Delaunay 2-boundaries from A_{5} | Delaunay 2-boundaries from A_{7} |
---|---|

Delaunay 2-boundaries from A_{9} | Delaunay 2-boundaries from A_{11} |

What kind of tiling do we get from the *A*_{n} lattice if we choose to project the Voronoi 2-boundaries, rather than the Delaunay 2-boundaries, onto our plane *P*?
The Voronoi 2-boundaries in *A*_{n} are rhombuses found by projecting 2-faces of the hypercubic Voronoi cells of *Z*^{n+1} onto our subspace *S* of points whose coordinates sum to zero.
So long as the plane *P* lies in *S*, projecting those 2-boundaries from *A*_{n}
down to *P* will be the same as projecting the original hypercube 2-faces from *Z*^{n+1} down to *P*. For even *n* — and hence odd *n*+1 — and an offset of zero, the plane *P* we used for the
original deBruijn method
*does* lie in *S*, and it turns out that the tilings produced from *A*_{n} will be identical to those produced from *Z*^{n+1}.

Given that every Voronoi 2-boundary, *F*, in *A*_{n} is a projection onto *S* of *some* Voronoi 2-face, *F**, in *Z*^{n+1}, that claim probably isn’t too surprising,
but to see that the tilings really are exactly the same, we need to show that the detailed selection process, not just the set of available tiles, is identical.
This follows from the fact that we select Voronoi 2-boundaries in *A*_{n} to project on the condition that their dual Delaunay (*n*–2)-boundary intersects *P*.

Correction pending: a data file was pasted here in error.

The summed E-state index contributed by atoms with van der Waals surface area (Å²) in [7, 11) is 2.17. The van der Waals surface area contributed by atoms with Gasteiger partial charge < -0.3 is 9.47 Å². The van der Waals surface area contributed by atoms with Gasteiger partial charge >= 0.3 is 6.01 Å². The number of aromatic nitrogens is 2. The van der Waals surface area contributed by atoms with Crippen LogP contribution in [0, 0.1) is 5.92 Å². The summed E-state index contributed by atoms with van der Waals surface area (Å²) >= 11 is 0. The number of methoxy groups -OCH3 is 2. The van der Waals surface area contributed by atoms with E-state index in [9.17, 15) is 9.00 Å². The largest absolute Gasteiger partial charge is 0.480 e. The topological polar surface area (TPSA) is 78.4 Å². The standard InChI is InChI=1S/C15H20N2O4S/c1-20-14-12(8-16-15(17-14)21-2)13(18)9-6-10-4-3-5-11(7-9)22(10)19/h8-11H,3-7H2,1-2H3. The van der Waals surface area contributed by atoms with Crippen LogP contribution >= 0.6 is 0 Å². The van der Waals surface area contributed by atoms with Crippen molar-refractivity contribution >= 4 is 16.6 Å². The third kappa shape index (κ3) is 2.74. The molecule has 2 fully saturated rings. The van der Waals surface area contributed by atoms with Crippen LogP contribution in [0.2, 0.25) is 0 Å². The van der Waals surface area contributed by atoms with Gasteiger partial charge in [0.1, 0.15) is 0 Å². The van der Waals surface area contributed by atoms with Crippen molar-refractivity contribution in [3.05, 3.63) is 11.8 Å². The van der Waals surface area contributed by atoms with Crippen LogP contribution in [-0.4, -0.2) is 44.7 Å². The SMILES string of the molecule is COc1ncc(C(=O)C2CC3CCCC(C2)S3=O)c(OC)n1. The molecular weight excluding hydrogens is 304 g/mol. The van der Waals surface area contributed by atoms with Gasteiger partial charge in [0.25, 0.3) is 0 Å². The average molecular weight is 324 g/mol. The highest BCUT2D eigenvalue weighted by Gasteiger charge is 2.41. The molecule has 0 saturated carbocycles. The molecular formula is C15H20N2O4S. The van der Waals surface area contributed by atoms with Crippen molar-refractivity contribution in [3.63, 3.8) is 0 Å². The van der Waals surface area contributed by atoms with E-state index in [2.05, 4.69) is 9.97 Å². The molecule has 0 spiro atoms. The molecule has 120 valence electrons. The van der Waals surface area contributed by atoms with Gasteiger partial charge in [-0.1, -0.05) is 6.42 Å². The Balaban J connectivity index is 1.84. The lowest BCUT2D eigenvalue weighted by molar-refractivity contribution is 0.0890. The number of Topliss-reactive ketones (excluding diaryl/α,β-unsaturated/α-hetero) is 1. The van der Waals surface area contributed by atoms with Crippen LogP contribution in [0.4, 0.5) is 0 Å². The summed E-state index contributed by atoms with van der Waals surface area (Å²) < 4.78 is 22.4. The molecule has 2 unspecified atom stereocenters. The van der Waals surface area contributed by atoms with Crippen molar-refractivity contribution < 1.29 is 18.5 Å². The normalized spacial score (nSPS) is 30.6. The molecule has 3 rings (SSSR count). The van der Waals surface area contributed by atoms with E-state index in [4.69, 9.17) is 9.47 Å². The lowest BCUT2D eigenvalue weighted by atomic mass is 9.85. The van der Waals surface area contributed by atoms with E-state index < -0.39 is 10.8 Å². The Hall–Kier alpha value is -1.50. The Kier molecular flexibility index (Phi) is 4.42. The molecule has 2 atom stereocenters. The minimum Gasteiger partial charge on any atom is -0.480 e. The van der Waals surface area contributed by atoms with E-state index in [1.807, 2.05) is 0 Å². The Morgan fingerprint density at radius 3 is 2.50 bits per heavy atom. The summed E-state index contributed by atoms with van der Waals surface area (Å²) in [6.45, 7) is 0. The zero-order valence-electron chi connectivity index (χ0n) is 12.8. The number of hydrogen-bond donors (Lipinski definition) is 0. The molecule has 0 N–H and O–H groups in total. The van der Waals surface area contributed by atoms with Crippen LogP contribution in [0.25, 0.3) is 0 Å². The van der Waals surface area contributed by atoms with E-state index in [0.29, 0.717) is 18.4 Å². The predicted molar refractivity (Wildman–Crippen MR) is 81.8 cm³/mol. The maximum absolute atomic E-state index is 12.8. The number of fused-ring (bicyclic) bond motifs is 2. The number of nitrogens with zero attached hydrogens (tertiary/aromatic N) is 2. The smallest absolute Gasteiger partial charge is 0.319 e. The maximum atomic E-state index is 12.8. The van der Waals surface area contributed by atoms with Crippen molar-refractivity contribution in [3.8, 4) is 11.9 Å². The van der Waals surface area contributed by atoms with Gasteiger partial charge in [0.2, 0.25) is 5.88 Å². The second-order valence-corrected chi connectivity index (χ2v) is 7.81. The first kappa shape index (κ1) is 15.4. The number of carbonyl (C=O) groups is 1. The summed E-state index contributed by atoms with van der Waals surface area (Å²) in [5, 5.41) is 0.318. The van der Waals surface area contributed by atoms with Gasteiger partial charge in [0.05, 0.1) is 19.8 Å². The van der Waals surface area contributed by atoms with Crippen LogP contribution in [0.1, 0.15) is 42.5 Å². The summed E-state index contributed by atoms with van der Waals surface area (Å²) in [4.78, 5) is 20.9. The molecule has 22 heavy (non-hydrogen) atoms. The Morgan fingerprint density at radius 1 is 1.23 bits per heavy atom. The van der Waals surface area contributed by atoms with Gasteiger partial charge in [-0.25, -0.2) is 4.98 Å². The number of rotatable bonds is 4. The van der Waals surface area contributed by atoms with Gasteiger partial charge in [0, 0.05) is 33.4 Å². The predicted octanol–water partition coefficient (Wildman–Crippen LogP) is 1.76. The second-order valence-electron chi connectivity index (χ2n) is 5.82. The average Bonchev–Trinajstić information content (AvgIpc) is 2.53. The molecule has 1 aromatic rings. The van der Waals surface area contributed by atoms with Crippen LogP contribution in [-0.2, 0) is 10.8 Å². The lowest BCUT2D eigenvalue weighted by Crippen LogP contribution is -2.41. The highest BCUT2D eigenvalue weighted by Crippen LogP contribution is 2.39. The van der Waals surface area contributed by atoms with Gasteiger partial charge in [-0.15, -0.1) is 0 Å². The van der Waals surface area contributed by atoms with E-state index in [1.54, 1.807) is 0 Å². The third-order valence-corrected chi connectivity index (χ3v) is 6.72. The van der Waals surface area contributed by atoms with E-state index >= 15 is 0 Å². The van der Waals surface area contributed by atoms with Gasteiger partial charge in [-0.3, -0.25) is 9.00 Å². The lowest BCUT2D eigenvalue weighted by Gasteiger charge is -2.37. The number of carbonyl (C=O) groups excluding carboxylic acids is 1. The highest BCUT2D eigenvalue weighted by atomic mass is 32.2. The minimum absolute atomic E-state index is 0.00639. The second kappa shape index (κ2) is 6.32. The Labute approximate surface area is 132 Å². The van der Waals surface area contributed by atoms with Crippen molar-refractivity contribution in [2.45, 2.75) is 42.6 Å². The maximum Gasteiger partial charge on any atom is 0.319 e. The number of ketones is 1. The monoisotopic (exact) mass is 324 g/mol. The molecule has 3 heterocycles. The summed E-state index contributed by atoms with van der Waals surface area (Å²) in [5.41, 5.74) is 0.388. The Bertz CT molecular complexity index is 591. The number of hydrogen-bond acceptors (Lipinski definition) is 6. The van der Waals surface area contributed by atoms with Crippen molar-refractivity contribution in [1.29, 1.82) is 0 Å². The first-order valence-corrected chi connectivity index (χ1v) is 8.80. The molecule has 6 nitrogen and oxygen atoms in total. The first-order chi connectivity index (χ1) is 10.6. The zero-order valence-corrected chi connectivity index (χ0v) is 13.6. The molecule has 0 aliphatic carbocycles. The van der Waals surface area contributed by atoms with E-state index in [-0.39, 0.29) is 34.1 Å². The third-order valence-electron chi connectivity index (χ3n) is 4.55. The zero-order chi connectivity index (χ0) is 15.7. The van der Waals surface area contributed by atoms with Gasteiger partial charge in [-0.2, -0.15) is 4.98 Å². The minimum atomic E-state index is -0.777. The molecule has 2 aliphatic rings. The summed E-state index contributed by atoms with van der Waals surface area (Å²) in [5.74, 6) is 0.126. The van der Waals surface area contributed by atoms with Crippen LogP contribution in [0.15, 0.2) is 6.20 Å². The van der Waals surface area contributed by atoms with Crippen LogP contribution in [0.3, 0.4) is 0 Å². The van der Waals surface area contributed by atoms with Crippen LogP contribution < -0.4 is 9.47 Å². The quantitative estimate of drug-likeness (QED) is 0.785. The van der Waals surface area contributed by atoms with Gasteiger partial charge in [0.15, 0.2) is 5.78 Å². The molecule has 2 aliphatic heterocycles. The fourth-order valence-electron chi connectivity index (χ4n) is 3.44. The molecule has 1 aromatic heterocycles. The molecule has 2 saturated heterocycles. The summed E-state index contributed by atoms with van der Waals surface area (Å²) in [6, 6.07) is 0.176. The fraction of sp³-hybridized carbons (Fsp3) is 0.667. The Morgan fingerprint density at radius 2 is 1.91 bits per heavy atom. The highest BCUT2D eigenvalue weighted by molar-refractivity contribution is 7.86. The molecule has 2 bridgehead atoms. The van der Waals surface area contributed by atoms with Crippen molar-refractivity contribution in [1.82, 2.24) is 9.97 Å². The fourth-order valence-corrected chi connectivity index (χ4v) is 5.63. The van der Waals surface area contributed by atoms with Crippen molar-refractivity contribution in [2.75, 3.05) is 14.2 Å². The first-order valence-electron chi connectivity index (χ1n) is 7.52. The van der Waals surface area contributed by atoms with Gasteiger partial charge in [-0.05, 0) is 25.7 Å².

Each Delaunay (*n*–2)-boundary, *D*, in *A*_{n} is itself the intersection of the subspace *S* with a Delaunay (*n*–1)-face, *D**, in *Z*^{n+1}, which in turn is
dual to a 2-face, *F**, in *Z*^{n+1} whose projection onto *S*, *F*, is the dual in *A*_{n} of *D*. So it makes no difference whether the duality operation is performed in
*Z*^{n+1} or *A*_{n}, and the criterion for selecting tiles works out identically, regardless.

rhombicFtiles project ontoF*PVoronoi project ontoSVoronoi onP←······················· 2-boundaries inA_{n}←······················· 2-faces inZ^{n+1}↑ ↑ | | | | | find dual | find dual | | | | selection ↓ ↓ points Delaunay Delaunay onP←······················· (n–2)-boundaries inA_{n}←····················· (n–1)-faces inZ^{n+1}intersect withPintersect withDSD*

For odd *n*, we can’t use the original choice of *P* since it doesn’t lie in *S*, but if we use the same plane as for the projection of the Delaunay 2-boundaries for odd *n*,
the result will be a rhombic tiling with half the order of rotational symmetry as the tiling obtained from the hypercube projection.

[1] N.G. deBruijn, “Algebraic theory of Penrose’s nonperiodic tilings of the plane, I, II”, *Nederl. Akad. Wetensch. Indag. Math.* **43** (1981) 39–52, 53–66. (Available online as a PDF.) I learnt about this method from the documentation for Eugenio Durand’s program Quasitiler, which generates the same kind of tilings interactively via forms submitted to a server.

[2] S. Steinberg, *Group Theory and Physics*, Cambridge University Press, 1994. Proposition 3.1, section 2.3.

[3] Peter Kramer, “Dual Canonical Projections”.

[4] Wikipedia article on the mathematician Boris Delaunay.

Greg Egan
science fiction writer

Applets Gallery / deBruijn (Technical Notes) / created Monday, 13 October 2008 / revised Wednesday, 24 December 2008